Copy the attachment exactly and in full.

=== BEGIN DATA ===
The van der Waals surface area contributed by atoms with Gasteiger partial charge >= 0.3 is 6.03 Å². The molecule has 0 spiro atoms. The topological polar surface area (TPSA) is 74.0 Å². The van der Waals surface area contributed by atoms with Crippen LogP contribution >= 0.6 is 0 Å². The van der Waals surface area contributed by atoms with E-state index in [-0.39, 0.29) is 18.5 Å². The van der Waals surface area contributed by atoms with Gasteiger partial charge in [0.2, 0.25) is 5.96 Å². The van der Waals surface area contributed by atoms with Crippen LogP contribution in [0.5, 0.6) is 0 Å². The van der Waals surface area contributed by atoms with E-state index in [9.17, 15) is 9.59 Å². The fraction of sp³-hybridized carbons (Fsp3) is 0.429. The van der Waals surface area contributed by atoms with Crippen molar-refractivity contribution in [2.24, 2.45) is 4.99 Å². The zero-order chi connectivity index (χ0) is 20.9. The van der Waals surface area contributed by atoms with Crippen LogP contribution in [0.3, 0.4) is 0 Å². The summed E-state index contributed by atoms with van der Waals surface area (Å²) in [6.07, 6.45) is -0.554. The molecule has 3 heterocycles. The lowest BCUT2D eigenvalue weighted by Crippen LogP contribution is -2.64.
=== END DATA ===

The van der Waals surface area contributed by atoms with Gasteiger partial charge >= 0.3 is 6.03 Å². The molecule has 0 spiro atoms. The topological polar surface area (TPSA) is 74.0 Å². The van der Waals surface area contributed by atoms with Crippen LogP contribution >= 0.6 is 0 Å². The van der Waals surface area contributed by atoms with E-state index in [-0.39, 0.29) is 18.5 Å². The van der Waals surface area contributed by atoms with Gasteiger partial charge in [0.2, 0.25) is 5.96 Å². The van der Waals surface area contributed by atoms with Crippen LogP contribution in [0.5, 0.6) is 0 Å². The van der Waals surface area contributed by atoms with E-state index in [9.17, 15) is 9.59 Å². The fraction of sp³-hybridized carbons (Fsp3) is 0.429. The van der Waals surface area contributed by atoms with Crippen molar-refractivity contribution in [2.24, 2.45) is 4.99 Å². The zero-order chi connectivity index (χ0) is 20.9. The van der Waals surface area contributed by atoms with Crippen LogP contribution in [0.3, 0.4) is 0 Å². The summed E-state index contributed by atoms with van der Waals surface area (Å²) in [6.07, 6.45) is -0.554. The molecule has 3 heterocycles. The lowest BCUT2D eigenvalue weighted by Crippen LogP contribution is -2.64.